# Arriving to the integral of $\sec(x)$ [duplicate]

So I was looking at how to obtain the following integral $$\int \sec(x)\,\mathrm dx$$ I saw that, to solve it, they divided and multiplied by $\tan(x)sec(x)/tan(x)sec(x)$. I understand that this is the equivalent to multiplying by $1$ and that they can do this. However, I would like to understand the logic behind why they are multiplying by this instead of some other trig ratio? Also is there any other way to solve this integral? I looked around but the only result I could find was multiplying and dividing by $\tan(x)sec(x)/tan(x)sec(x)$

## marked as duplicate by grand_chat, N. F. Taussig, Nosrati, Jyrki Lahtonen, Adrian KeisterSep 21 '18 at 0:08

• the logic behind it is finding it's antiderivative. – Nosrati Sep 20 '18 at 15:57
• it is $\sect+\tan t$. – Nosrati Sep 20 '18 at 15:58
• Using en.m.wikipedia.org/wiki/… will be more natural way – lab bhattacharjee Sep 20 '18 at 16:00
• So they just plugged and chugged until they arrived to the antiderivative, or? @Nosrati – M.M Sep 20 '18 at 16:00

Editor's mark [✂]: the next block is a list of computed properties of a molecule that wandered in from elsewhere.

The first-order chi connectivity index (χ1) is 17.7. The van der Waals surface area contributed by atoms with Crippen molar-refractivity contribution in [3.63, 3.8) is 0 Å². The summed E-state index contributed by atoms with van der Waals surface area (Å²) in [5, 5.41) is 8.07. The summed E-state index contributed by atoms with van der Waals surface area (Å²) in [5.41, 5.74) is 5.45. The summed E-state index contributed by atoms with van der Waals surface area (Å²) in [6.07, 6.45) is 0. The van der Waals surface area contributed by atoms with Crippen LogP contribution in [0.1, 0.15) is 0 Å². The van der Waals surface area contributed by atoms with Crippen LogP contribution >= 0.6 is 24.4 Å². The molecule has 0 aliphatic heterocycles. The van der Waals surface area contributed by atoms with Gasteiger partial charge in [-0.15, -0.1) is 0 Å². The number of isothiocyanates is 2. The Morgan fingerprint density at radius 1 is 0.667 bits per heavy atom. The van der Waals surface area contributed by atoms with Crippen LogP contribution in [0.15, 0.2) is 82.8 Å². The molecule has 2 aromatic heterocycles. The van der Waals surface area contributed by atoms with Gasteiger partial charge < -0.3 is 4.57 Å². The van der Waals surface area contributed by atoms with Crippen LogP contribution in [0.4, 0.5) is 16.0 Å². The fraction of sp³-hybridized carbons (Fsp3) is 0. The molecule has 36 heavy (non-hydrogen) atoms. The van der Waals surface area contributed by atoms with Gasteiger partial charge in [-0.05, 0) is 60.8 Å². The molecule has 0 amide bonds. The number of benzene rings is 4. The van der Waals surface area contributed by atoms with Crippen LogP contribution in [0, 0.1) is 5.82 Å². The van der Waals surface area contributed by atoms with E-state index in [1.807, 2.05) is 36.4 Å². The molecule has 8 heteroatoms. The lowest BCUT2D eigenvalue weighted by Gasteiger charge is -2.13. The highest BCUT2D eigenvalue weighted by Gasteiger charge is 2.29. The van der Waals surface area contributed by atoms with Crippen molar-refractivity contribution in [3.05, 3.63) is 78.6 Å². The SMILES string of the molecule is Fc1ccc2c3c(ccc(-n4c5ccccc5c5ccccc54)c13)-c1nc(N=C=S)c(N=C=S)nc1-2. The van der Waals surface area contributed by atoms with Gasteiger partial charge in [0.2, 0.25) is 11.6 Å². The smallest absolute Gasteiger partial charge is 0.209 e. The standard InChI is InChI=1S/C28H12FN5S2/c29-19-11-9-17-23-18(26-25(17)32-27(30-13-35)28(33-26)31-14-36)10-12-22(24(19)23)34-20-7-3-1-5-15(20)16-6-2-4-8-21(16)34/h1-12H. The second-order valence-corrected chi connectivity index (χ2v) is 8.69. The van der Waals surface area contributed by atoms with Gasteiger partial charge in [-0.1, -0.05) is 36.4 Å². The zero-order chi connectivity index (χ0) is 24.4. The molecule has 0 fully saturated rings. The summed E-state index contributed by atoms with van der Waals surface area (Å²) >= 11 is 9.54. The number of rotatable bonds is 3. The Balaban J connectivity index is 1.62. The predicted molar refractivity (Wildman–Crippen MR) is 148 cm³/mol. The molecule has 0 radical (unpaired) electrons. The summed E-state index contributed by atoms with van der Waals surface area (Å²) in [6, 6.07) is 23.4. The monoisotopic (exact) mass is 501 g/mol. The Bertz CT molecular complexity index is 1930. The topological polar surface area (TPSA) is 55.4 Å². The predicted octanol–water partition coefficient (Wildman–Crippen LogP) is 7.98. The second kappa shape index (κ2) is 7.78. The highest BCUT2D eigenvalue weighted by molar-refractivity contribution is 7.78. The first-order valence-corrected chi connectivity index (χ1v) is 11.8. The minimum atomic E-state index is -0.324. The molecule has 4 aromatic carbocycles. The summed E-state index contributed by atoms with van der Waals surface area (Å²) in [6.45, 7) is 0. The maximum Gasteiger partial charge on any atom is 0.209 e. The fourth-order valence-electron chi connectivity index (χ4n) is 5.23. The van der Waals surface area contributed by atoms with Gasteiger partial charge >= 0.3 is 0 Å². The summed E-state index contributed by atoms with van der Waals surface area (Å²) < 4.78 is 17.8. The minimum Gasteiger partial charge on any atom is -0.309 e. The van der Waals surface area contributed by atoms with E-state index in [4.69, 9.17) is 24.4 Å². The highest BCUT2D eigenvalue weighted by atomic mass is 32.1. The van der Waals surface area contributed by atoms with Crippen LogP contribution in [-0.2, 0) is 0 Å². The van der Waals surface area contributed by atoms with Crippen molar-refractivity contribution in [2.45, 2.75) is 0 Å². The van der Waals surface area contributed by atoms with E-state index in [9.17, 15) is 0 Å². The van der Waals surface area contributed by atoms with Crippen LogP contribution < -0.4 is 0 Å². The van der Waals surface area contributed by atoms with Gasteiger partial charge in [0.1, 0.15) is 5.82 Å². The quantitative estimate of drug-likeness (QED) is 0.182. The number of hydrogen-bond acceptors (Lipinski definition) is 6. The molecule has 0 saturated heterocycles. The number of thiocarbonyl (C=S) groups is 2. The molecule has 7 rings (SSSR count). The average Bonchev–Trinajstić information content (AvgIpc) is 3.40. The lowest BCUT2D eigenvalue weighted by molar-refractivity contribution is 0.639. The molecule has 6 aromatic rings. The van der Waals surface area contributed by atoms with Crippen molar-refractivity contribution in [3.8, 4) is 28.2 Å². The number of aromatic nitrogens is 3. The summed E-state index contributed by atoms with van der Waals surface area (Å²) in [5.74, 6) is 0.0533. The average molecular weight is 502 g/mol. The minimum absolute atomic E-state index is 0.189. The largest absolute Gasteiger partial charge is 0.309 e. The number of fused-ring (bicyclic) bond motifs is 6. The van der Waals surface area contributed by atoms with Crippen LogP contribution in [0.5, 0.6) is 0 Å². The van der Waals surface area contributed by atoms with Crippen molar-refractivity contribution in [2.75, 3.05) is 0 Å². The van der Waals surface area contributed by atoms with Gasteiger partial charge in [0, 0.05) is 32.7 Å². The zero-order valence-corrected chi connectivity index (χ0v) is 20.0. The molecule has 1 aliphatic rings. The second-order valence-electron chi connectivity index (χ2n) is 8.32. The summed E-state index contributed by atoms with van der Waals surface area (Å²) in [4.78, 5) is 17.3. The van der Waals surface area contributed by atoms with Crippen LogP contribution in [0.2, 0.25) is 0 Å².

• Notice that the integrand is $\dfrac{\sec x \tan x + \sec^{2}x }{\sec x+ \tan x }$ so that you can pull it to a logarithmic form. – Narasimham Sep 20 '18 at 22:16

Yes, there are ways other than multiplying by $\dfrac{\sec x+\tan x}{\sec x+\tan x}$.
For example, you could use the Weierstrass $t$-substitution \begin{align*} \tan\frac{x}{2}&=t\\ \cos x&=\frac{1-t^2}{1+t^2}\\ \sin x&=\frac{2t}{1+t^2}\\ \mathrm{d}x&=\frac{2\,\mathrm{d}t}{1+t^2} \end{align*} which convert a rational function of trigonometric functions of $x$ to a rational function of $t$, from which there are standard procedure you can follow to find its antiderivative (partial fractions and the worst case involves integrating $\dfrac{a+bu}{(1+u^2)^m}$). So $$\int\sec x\,\mathrm{d}x=\int\frac{1+t^2}{1-t^2}\,\frac{2\mathrm{d}t}{1+t^2}=\int\left(\frac1{t-1}-\frac1{t+1}\right)\,\mathrm{d}t$$ which you can integrate immediately.